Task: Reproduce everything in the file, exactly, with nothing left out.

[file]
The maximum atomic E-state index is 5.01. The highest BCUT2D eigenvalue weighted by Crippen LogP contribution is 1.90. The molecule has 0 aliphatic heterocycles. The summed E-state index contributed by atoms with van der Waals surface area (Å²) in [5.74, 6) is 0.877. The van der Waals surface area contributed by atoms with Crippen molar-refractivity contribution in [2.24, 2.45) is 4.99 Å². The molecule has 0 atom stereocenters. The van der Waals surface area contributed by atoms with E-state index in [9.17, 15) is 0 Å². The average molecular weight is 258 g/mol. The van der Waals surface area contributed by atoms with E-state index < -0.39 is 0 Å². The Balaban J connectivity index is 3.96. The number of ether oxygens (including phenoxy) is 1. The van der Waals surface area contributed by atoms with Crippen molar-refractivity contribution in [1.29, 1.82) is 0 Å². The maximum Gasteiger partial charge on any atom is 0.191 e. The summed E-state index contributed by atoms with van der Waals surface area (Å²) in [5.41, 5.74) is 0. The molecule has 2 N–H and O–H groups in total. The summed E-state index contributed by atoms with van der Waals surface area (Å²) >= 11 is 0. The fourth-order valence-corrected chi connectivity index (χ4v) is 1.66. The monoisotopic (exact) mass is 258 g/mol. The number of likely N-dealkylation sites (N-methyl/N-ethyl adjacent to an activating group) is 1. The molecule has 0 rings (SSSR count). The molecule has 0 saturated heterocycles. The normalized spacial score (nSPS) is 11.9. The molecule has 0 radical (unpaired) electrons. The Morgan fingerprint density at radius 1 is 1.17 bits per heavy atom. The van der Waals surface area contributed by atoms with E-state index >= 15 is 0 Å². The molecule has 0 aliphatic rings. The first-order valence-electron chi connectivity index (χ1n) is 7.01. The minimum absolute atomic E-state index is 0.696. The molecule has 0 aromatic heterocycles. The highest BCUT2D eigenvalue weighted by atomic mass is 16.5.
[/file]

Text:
The maximum atomic E-state index is 5.01. The highest BCUT2D eigenvalue weighted by Crippen LogP contribution is 1.90. The molecule has 0 aliphatic heterocycles. The summed E-state index contributed by atoms with van der Waals surface area (Å²) in [5.74, 6) is 0.877. The van der Waals surface area contributed by atoms with Crippen molar-refractivity contribution in [2.24, 2.45) is 4.99 Å². The molecule has 0 atom stereocenters. The van der Waals surface area contributed by atoms with E-state index in [9.17, 15) is 0 Å². The average molecular weight is 258 g/mol. The van der Waals surface area contributed by atoms with E-state index < -0.39 is 0 Å². The Balaban J connectivity index is 3.96. The number of ether oxygens (including phenoxy) is 1. The van der Waals surface area contributed by atoms with Crippen molar-refractivity contribution in [1.29, 1.82) is 0 Å². The maximum Gasteiger partial charge on any atom is 0.191 e. The summed E-state index contributed by atoms with van der Waals surface area (Å²) in [5.41, 5.74) is 0. The molecule has 2 N–H and O–H groups in total. The summed E-state index contributed by atoms with van der Waals surface area (Å²) >= 11 is 0. The fourth-order valence-corrected chi connectivity index (χ4v) is 1.66. The monoisotopic (exact) mass is 258 g/mol. The number of likely N-dealkylation sites (N-methyl/N-ethyl adjacent to an activating group) is 1. The molecule has 0 rings (SSSR count). The molecule has 0 saturated heterocycles. The normalized spacial score (nSPS) is 11.9. The molecule has 0 radical (unpaired) electrons. The Morgan fingerprint density at radius 1 is 1.17 bits per heavy atom. The van der Waals surface area contributed by atoms with E-state index >= 15 is 0 Å². The molecule has 0 aliphatic rings. The first-order valence-electron chi connectivity index (χ1n) is 7.01. The minimum absolute atomic E-state index is 0.696. The molecule has 0 aromatic heterocycles. The highest BCUT2D eigenvalue weighted by atomic mass is 16.5.